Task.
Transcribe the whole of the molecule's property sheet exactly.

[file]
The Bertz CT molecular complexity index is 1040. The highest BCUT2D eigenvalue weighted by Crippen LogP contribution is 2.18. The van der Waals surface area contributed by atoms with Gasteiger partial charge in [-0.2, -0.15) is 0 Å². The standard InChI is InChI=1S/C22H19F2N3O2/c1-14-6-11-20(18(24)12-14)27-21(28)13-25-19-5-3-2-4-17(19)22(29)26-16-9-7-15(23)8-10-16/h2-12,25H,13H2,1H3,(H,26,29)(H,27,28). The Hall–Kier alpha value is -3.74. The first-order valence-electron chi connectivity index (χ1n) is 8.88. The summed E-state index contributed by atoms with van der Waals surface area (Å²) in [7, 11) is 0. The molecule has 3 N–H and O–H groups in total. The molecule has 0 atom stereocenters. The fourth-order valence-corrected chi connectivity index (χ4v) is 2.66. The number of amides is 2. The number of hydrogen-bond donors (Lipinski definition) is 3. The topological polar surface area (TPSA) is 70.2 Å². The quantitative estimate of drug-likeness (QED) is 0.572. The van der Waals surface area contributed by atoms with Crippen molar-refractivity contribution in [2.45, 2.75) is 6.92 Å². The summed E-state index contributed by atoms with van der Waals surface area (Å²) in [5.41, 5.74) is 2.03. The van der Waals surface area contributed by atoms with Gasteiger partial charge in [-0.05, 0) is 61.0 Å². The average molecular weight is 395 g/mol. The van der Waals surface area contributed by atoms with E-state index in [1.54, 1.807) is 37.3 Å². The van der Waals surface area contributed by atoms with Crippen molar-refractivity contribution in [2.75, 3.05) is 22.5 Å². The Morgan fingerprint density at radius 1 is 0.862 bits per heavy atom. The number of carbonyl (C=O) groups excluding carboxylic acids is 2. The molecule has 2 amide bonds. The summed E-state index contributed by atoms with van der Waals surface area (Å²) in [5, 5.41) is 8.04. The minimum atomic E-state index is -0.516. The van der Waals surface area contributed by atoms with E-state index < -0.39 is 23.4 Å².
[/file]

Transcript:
The Bertz CT molecular complexity index is 1040. The highest BCUT2D eigenvalue weighted by Crippen LogP contribution is 2.18. The van der Waals surface area contributed by atoms with Gasteiger partial charge in [-0.2, -0.15) is 0 Å². The standard InChI is InChI=1S/C22H19F2N3O2/c1-14-6-11-20(18(24)12-14)27-21(28)13-25-19-5-3-2-4-17(19)22(29)26-16-9-7-15(23)8-10-16/h2-12,25H,13H2,1H3,(H,26,29)(H,27,28). The Hall–Kier alpha value is -3.74. The first-order valence-electron chi connectivity index (χ1n) is 8.88. The summed E-state index contributed by atoms with van der Waals surface area (Å²) in [7, 11) is 0. The molecule has 3 N–H and O–H groups in total. The molecule has 0 atom stereocenters. The fourth-order valence-corrected chi connectivity index (χ4v) is 2.66. The number of amides is 2. The number of hydrogen-bond donors (Lipinski definition) is 3. The topological polar surface area (TPSA) is 70.2 Å². The quantitative estimate of drug-likeness (QED) is 0.572. The van der Waals surface area contributed by atoms with Crippen molar-refractivity contribution in [2.45, 2.75) is 6.92 Å². The summed E-state index contributed by atoms with van der Waals surface area (Å²) in [5.41, 5.74) is 2.03. The van der Waals surface area contributed by atoms with Gasteiger partial charge in [-0.05, 0) is 61.0 Å². The average molecular weight is 395 g/mol. The van der Waals surface area contributed by atoms with E-state index in [1.54, 1.807) is 37.3 Å². The van der Waals surface area contributed by atoms with Crippen molar-refractivity contribution in [2.75, 3.05) is 22.5 Å². The Morgan fingerprint density at radius 1 is 0.862 bits per heavy atom. The number of carbonyl (C=O) groups excluding carboxylic acids is 2. The molecule has 2 amide bonds. The summed E-state index contributed by atoms with van der Waals surface area (Å²) in [5, 5.41) is 8.04. The minimum atomic E-state index is -0.516. The van der Waals surface area contributed by atoms with E-state index < -0.39 is 23.4 Å².